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Digital sales are the “new normal” of product purchasing. Informed by pandemic pressures and bolstered by improved shipping and delivery infrastructures that have evolved in response to crises demands, many customers now prefer to conduct as much shopping as possible online.
Data backs up this assertion: According to Forbes, U.S ecommerce sales grew 39% year-over-year in the first quarter of 2021 to reach $199 billion.
And ecommerce is continuing to expand — by 2024, eMarketer predicts that online purchasing will account for almost 20% of all U.S. retail sales.
The takeaway? Your brand can’t afford to ignore the impact of ecommerce.
But beyond the growing number of customers who prefer online to in-store shopping, how do you know if your business is ready for digital transformation?
Here are five signs it’s time to get started.
Consumers want instant access to every detail about a product. Price is just the starting point — customers are looking for information about dimensions, materials, use cases and authentic user reviews that describe authentic interaction with both your product — if it works as intended — and your customer service channels if something goes wrong.
Put simply, product information now extends beyond basic details to include a host of content that must be regularly created, updated, and curated.
As a result, challenges in product information management may indicate the need for a more robust ecommerce solution capable of handling digital shelf demands at scale.
Trends and seasonal changes can help drive substantial sales — if your brand is prepared to pivot when these changes happen. The challenge? A narrow window of opportunity between substantive sales benefits and also-rans who didn’t quite capture the moment.
Consider Black Friday and Cyber Monday shopping. As noted by Finances Online, online sales during Cyber Monday 2020 reached $10.8 billion, earning it the distinction of the largest ecommerce sales day of all time.
And while some of these purchases came from customers looking to score great deals on popular products, many were made by forward-thinking buyers looking to grab the year’s hottest toy or video game before the Christmas season.
If you can capture consumer interest at the right moment by equipping your online store with enough stock to meet demand and fast shipping to drive satisfaction, you can reap substantive revenue rewards.
If you don’t have the proactive ecommerce infrastructure in place, however, you can end up behind the curve — in turn suggesting the need for serious consideration of digital transformation.
While little has been certain in the past two years, there’s one thing the pandemic has made clear: Change is constant. Brands can’t be sure that brick-and-mortar stores will remain open for any length of time — and if they do close, it could be for weeks or months.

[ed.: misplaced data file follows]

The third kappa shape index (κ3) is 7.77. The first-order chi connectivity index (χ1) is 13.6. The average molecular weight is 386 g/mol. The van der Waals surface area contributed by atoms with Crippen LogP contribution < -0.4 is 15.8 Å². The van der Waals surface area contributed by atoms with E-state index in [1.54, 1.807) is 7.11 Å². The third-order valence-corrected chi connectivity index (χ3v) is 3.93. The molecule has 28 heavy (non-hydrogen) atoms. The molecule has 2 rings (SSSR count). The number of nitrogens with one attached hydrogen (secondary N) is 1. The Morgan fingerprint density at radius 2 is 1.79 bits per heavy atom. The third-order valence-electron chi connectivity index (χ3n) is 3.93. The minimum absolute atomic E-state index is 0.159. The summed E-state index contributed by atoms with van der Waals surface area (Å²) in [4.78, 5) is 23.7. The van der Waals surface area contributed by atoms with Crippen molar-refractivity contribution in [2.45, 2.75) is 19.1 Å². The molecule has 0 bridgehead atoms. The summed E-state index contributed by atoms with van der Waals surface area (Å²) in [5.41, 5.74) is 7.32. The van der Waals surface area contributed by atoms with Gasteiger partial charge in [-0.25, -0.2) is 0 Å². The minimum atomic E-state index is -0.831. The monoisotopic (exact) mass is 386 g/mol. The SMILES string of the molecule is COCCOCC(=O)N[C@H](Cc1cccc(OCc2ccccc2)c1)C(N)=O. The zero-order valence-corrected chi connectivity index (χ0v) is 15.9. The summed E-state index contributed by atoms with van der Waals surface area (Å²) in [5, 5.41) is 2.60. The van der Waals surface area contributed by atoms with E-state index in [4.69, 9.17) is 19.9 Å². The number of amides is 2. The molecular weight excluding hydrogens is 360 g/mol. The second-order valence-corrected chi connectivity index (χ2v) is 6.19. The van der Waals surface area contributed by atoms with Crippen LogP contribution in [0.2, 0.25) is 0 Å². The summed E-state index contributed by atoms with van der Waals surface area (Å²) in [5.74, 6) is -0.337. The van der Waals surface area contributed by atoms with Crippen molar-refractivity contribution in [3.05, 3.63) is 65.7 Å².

These pressures provide a litmus test for brands: If the thought of more closures leaves you in a cold sweat wondering how you’ll meet customer demand, it might be time to consider in-depth ecommerce digital transformation to provide the on-demand agility required to navigate ongoing pandemic pivots.
Omnichannel is now the expectation. Customers want the ability to contact brands anywhere, anytime, and want both transaction and conversation histories to be part of the shared brand/buyer lexicon moving forward.
In other words, they don’t want to explain themselves once via Facebook, again on email, and once more on the phone — only to discover no changes have been made to their ecommerce account despite promises to the contrary.
If your brand struggles with consistent content creation, customer management and channel stewardship, it’s worth considering ecommerce experience management solutions that provide end-to-end support.
Are you doing the same things over and over and expecting different results? It’s a common concern for many brands, especially those that have previously enjoyed sustained success but are now struggling to drive ROI in new markets.
Often, brands face a dual challenge when it comes to experimentation and innovation: Familiarity and frustration. Staff comfortable with familiar tools and tactics may be reticent about making changes, especially if there’s no guarantee they’ll deliver better results.
C-suite executives and managers, meanwhile, may express frustration at changes that could cause temporary drops in productivity and performance as staff get used to new processes.
Making room for innovation starts by anticipating resistance and preparing to meet it head-on. This begins with collecting employee feedback and identifying potential areas of pushback, but it’s also a great opportunity for ecommerce digital transformation — the right platform can help provide observable and verifiable proof that change delivers positive impact.
Ready to learn more about engaging digital customers to cultivate reciprocal relationships and drive conversion? Check out Salsify’s Guide to Product Experience Management.
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